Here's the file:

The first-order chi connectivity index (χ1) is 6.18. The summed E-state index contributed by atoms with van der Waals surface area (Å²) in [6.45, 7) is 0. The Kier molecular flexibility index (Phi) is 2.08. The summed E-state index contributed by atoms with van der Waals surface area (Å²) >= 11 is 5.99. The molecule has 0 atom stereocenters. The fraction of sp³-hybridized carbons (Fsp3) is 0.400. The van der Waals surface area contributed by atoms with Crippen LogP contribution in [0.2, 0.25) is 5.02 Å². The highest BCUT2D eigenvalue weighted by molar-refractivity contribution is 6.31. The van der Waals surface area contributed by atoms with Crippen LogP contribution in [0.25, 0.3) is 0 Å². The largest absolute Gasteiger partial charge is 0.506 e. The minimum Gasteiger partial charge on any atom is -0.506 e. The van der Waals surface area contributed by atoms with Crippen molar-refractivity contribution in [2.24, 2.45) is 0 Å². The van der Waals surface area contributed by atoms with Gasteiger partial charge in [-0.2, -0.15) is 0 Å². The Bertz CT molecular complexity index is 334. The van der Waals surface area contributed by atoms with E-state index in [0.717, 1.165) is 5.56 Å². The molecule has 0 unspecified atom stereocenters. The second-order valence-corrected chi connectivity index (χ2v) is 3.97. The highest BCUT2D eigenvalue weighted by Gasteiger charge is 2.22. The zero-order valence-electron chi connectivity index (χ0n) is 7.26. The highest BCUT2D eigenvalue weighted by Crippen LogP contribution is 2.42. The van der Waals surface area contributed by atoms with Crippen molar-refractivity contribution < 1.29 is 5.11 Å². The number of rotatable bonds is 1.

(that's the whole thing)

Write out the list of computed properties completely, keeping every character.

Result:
The first-order chi connectivity index (χ1) is 6.18. The summed E-state index contributed by atoms with van der Waals surface area (Å²) in [6.45, 7) is 0. The Kier molecular flexibility index (Phi) is 2.08. The summed E-state index contributed by atoms with van der Waals surface area (Å²) >= 11 is 5.99. The molecule has 0 atom stereocenters. The fraction of sp³-hybridized carbons (Fsp3) is 0.400. The van der Waals surface area contributed by atoms with Crippen LogP contribution in [0.2, 0.25) is 5.02 Å². The highest BCUT2D eigenvalue weighted by molar-refractivity contribution is 6.31. The van der Waals surface area contributed by atoms with Crippen LogP contribution in [0.25, 0.3) is 0 Å². The largest absolute Gasteiger partial charge is 0.506 e. The minimum Gasteiger partial charge on any atom is -0.506 e. The van der Waals surface area contributed by atoms with Crippen molar-refractivity contribution in [2.24, 2.45) is 0 Å². The van der Waals surface area contributed by atoms with Gasteiger partial charge in [-0.2, -0.15) is 0 Å². The Bertz CT molecular complexity index is 334. The van der Waals surface area contributed by atoms with E-state index in [0.717, 1.165) is 5.56 Å². The molecule has 0 unspecified atom stereocenters. The second-order valence-corrected chi connectivity index (χ2v) is 3.97. The highest BCUT2D eigenvalue weighted by Gasteiger charge is 2.22. The zero-order valence-electron chi connectivity index (χ0n) is 7.26. The highest BCUT2D eigenvalue weighted by Crippen LogP contribution is 2.42. The van der Waals surface area contributed by atoms with Crippen molar-refractivity contribution < 1.29 is 5.11 Å². The number of rotatable bonds is 1.